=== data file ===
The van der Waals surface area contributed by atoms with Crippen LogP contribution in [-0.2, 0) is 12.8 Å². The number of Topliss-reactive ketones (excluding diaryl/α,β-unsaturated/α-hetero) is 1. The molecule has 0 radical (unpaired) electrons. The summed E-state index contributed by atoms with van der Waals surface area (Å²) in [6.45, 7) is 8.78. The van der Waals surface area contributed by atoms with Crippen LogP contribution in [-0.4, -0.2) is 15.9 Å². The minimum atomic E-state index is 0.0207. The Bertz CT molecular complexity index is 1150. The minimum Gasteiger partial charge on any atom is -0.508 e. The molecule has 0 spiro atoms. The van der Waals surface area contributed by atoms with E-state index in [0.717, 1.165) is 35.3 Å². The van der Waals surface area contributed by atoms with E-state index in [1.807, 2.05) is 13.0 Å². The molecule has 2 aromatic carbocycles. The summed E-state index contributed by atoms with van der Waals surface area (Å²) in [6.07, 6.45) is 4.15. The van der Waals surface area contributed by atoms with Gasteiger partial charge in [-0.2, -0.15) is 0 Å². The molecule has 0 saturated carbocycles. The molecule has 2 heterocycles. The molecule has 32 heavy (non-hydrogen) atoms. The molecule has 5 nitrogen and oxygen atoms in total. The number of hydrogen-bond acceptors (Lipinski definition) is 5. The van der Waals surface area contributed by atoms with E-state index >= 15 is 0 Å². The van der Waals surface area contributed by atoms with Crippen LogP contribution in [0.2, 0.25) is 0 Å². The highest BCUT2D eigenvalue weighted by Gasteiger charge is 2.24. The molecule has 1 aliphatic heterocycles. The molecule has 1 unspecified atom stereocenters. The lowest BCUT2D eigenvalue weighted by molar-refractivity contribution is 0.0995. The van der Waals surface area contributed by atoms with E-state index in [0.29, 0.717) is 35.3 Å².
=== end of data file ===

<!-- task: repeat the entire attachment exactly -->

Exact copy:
The van der Waals surface area contributed by atoms with Crippen LogP contribution in [-0.2, 0) is 12.8 Å². The number of Topliss-reactive ketones (excluding diaryl/α,β-unsaturated/α-hetero) is 1. The molecule has 0 radical (unpaired) electrons. The summed E-state index contributed by atoms with van der Waals surface area (Å²) in [6.45, 7) is 8.78. The van der Waals surface area contributed by atoms with Crippen LogP contribution in [-0.4, -0.2) is 15.9 Å². The minimum atomic E-state index is 0.0207. The Bertz CT molecular complexity index is 1150. The minimum Gasteiger partial charge on any atom is -0.508 e. The molecule has 0 spiro atoms. The van der Waals surface area contributed by atoms with E-state index in [0.717, 1.165) is 35.3 Å². The van der Waals surface area contributed by atoms with E-state index in [1.807, 2.05) is 13.0 Å². The molecule has 2 aromatic carbocycles. The summed E-state index contributed by atoms with van der Waals surface area (Å²) in [6.07, 6.45) is 4.15. The van der Waals surface area contributed by atoms with Gasteiger partial charge in [-0.2, -0.15) is 0 Å². The molecule has 0 saturated carbocycles. The molecule has 2 heterocycles. The molecule has 32 heavy (non-hydrogen) atoms. The molecule has 5 nitrogen and oxygen atoms in total. The number of hydrogen-bond acceptors (Lipinski definition) is 5. The van der Waals surface area contributed by atoms with E-state index >= 15 is 0 Å². The van der Waals surface area contributed by atoms with Crippen LogP contribution in [0.2, 0.25) is 0 Å². The highest BCUT2D eigenvalue weighted by Gasteiger charge is 2.24. The molecule has 1 aliphatic heterocycles. The molecule has 1 unspecified atom stereocenters. The lowest BCUT2D eigenvalue weighted by molar-refractivity contribution is 0.0995. The van der Waals surface area contributed by atoms with E-state index in [0.29, 0.717) is 35.3 Å².